Good Fire

Current Barriers to the Expansion of Cultural Burning and Prescribed Fire in California and Recommended Solutions


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In 2020, over four percent of California burned in wildfire. Over 30 people lost their lives in the fires; experts estimate an additional 3,000 premature deaths may have resulted from wildfire smoke. Property damage is expected to top $10 billion and related greenhouse gas emissions erased California’s progress on climate change. Cultural burning and prescribed fire are essential tools in managing these impacts, restoring California’s fire-adapted ecosystems, and repairing the fraught relationship between California, its Indigenous peoples, and stewardship of the landscape. Based on the direct experiences of cultural fire practitioners and other burners, Good Fire explores the legal and policy underpinnings of current barriers to expanding the scope of intentional fire in California. From there, the paper identifies legislative, regulatory, and policy solutions. While individuals and agencies have made good progress, far more work is needed if intentional fire is going to have a significant impact on the wildfire-related challenges California faces. The time to act is now.

Recognizing the long-standing role of Tribes and cultural fire practitioners in stewarding California’s landscape, the paper begins by exploring the unique barriers they face. Cultural fire practitioners look to the laws of nature to understand when, where, and how to burn.

However, California’s extensive regulation of intentional fire—including air quality permits, burn permits, and environmental review—can significantly interfere with Tribal sovereignty overthe practice. California and its agencies must do a better job of recognizing Tribal jurisdiction and ceding control over cultural burning and cultural fire practitioners. Moreover, both state and federal agencies lack an adequate understanding of Tribes and cultural fire practitioners, their expertise and authority, land tenure, and the requirements of cultural burns, leading to confusion, delay, and red-tape. Agencies must invest more in relationships with Tribes and cultural fire practitioners to overcome these obstacles.

Next, the paper addresses the complex federal and state regulation of air quality and smoke. Burners and cultural fire practitionersreport that air quality permitting prevents or curtails the use of intentional fire. The paper explores multiple routes for recognizing that intentional fire and its related smoke impacts are part of California’s air quality baseline, including through the Exceptional Events rule, expansion of the Regional Haze Rule, and a shifting in prioritization among different sources of smoke and other air pollution to favor public purpose burning. It also recognizes the real public health impacts that may result from intentional fire, and makes recommendations for mitigating such impacts. Finally, the paper recommends relatively minor changes in implementation—such as increased expertise, changes in permit formats, and reduction in fees—that could have outsized benefits for burners.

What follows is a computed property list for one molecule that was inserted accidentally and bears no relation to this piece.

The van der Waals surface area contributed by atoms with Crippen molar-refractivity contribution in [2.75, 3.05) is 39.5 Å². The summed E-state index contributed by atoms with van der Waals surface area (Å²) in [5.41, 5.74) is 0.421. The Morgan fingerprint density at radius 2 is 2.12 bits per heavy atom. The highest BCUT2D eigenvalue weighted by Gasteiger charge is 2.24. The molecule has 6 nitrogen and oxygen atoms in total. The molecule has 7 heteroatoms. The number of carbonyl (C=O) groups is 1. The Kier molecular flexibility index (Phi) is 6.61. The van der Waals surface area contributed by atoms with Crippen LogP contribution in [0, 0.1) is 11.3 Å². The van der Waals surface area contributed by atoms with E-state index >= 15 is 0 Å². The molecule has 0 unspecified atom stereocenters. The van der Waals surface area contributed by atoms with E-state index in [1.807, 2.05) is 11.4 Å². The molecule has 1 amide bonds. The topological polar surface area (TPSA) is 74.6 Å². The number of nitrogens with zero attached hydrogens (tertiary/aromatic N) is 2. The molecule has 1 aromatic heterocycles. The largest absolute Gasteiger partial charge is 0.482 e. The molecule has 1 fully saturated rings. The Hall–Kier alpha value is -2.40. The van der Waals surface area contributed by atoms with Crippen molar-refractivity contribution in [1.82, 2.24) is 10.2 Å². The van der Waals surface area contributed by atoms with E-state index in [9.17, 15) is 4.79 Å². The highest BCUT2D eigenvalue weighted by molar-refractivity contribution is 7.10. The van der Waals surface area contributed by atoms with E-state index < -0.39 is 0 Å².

The paper then turns to CAL FIRE’s efforts to regulate the potential public safety impacts of intentional fire through its burn permit program. Again, burners report that CAL FIRE permitting prevents or curtails the use of intentional fire. The agency’s discretionary approach prevents private burns when CAL FIRE’s resources are constrained or potentially constrained by suppression activities. Legislative and regulatory modifications to the permitting system would begin to address these concerns.

The related issues of liability and insurance are then discussed. California’s simple negligence standard continues to impede widespread adoption of intentional fire practices, even after the modifications made in 2018 to tie a showing of due diligence to CAL FIRE permit compliance. As in four other states, the legislature should amend the public resources code to adopt a broad gross negligence standard. Likewise, the collapse of the insurance market for intentional fire activities—due in part to the uncertainties caused by California’s simple negligence standard—has become a significant impediment to private burning in recent years. The state must step in to provide some assurances to organizations and private burners engaged in public purpose burning that the rare escaped burn will not cause financial ruin.

Next, the paper evaluates the impact of environmental review on the use of intentional fire. When state or local agencies are involved—including through funding, planning, or inclusion of public land—they must comply with the California Environmental Quality Act. Though CAL FIRE has invested significant resources in streamlining environmental review for prescribed fire, burners still report that environmental review is time-consuming and expensive, and results in little or no additional environmental benefit. Further efforts to exempt intentional burns (while continuing to protect important resources and sensitive receptors), or streamline environmental review that must occur, are warranted.

Finally, attention must be paid to other “softer” barriers, including long-standing agency culture and a lack of resources. Burners report ongoing hesitancy among some agency staff to engage in intentional burning, which is seen as both risky and outside of the core mission of agencies long directed to engage in suppression at all cost. Likewise, a lack of financial and human resources reduces the scope of intentional fire activities. Particular attention must be paid to addressing risk aversion, rewarding intentional fire activities, and developing both the human and financial capital necessary to burn on the scale necessary to protect California’s ecosystems and public health.